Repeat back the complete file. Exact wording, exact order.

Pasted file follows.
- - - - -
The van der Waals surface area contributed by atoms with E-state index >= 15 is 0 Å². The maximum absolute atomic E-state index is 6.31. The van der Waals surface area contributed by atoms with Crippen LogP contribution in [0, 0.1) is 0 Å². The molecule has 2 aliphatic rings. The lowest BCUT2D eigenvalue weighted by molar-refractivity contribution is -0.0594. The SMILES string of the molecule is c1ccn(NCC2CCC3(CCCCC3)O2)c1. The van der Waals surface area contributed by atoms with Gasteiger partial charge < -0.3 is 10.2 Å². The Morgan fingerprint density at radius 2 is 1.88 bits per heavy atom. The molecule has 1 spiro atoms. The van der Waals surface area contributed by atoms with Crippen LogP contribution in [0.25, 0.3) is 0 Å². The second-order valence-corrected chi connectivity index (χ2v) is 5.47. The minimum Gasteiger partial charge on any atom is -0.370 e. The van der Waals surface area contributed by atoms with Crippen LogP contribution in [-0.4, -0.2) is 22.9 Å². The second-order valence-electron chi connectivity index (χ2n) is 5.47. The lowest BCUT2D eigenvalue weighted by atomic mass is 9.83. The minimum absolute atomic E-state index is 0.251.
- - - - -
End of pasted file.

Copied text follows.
The van der Waals surface area contributed by atoms with E-state index >= 15 is 0 Å². The maximum absolute atomic E-state index is 6.31. The van der Waals surface area contributed by atoms with Crippen LogP contribution in [0, 0.1) is 0 Å². The molecule has 2 aliphatic rings. The lowest BCUT2D eigenvalue weighted by molar-refractivity contribution is -0.0594. The SMILES string of the molecule is c1ccn(NCC2CCC3(CCCCC3)O2)c1. The van der Waals surface area contributed by atoms with Gasteiger partial charge < -0.3 is 10.2 Å². The Morgan fingerprint density at radius 2 is 1.88 bits per heavy atom. The molecule has 1 spiro atoms. The van der Waals surface area contributed by atoms with Crippen LogP contribution in [0.25, 0.3) is 0 Å². The second-order valence-corrected chi connectivity index (χ2v) is 5.47. The minimum Gasteiger partial charge on any atom is -0.370 e. The van der Waals surface area contributed by atoms with Crippen LogP contribution in [-0.4, -0.2) is 22.9 Å². The second-order valence-electron chi connectivity index (χ2n) is 5.47. The lowest BCUT2D eigenvalue weighted by atomic mass is 9.83. The minimum absolute atomic E-state index is 0.251.